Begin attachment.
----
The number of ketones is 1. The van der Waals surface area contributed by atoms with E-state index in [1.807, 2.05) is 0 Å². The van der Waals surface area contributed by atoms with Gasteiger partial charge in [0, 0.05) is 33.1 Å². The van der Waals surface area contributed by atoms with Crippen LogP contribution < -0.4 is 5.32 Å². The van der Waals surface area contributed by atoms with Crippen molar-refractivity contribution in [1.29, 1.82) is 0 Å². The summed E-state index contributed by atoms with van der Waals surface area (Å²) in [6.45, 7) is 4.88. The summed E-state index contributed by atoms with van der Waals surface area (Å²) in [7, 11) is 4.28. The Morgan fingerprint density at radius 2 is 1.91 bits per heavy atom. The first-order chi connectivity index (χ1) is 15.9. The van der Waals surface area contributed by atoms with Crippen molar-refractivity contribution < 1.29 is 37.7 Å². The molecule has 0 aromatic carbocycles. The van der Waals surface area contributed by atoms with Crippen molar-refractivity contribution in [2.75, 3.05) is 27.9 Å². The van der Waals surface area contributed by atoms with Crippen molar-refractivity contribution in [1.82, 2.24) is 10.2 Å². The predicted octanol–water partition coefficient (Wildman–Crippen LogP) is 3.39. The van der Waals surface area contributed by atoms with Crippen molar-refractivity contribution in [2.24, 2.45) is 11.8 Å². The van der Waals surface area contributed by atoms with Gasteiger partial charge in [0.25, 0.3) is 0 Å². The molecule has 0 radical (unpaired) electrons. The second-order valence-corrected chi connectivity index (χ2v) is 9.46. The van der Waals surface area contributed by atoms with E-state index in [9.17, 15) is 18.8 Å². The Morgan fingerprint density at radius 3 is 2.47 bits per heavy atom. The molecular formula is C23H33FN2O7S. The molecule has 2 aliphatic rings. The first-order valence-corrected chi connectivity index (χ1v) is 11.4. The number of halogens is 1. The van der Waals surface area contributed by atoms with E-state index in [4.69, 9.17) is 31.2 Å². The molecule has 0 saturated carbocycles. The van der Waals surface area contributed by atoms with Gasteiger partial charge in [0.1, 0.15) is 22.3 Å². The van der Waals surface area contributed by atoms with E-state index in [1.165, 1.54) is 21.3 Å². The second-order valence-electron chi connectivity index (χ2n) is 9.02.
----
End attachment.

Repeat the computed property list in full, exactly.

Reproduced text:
The number of ketones is 1. The van der Waals surface area contributed by atoms with E-state index in [1.807, 2.05) is 0 Å². The van der Waals surface area contributed by atoms with Gasteiger partial charge in [0, 0.05) is 33.1 Å². The van der Waals surface area contributed by atoms with Crippen LogP contribution < -0.4 is 5.32 Å². The van der Waals surface area contributed by atoms with Crippen molar-refractivity contribution in [1.29, 1.82) is 0 Å². The summed E-state index contributed by atoms with van der Waals surface area (Å²) in [6.45, 7) is 4.88. The summed E-state index contributed by atoms with van der Waals surface area (Å²) in [7, 11) is 4.28. The Morgan fingerprint density at radius 2 is 1.91 bits per heavy atom. The first-order chi connectivity index (χ1) is 15.9. The van der Waals surface area contributed by atoms with Crippen molar-refractivity contribution < 1.29 is 37.7 Å². The molecule has 0 aromatic carbocycles. The van der Waals surface area contributed by atoms with Crippen molar-refractivity contribution in [2.75, 3.05) is 27.9 Å². The van der Waals surface area contributed by atoms with Crippen molar-refractivity contribution in [1.82, 2.24) is 10.2 Å². The predicted octanol–water partition coefficient (Wildman–Crippen LogP) is 3.39. The van der Waals surface area contributed by atoms with Crippen molar-refractivity contribution in [2.24, 2.45) is 11.8 Å². The van der Waals surface area contributed by atoms with Gasteiger partial charge in [0.25, 0.3) is 0 Å². The molecule has 0 radical (unpaired) electrons. The second-order valence-corrected chi connectivity index (χ2v) is 9.46. The van der Waals surface area contributed by atoms with E-state index in [9.17, 15) is 18.8 Å². The Morgan fingerprint density at radius 3 is 2.47 bits per heavy atom. The molecular formula is C23H33FN2O7S. The molecule has 2 aliphatic rings. The first-order valence-corrected chi connectivity index (χ1v) is 11.4. The number of halogens is 1. The van der Waals surface area contributed by atoms with E-state index in [4.69, 9.17) is 31.2 Å². The molecule has 0 saturated carbocycles. The van der Waals surface area contributed by atoms with Gasteiger partial charge in [0.1, 0.15) is 22.3 Å². The van der Waals surface area contributed by atoms with E-state index in [1.165, 1.54) is 21.3 Å². The second-order valence-electron chi connectivity index (χ2n) is 9.02.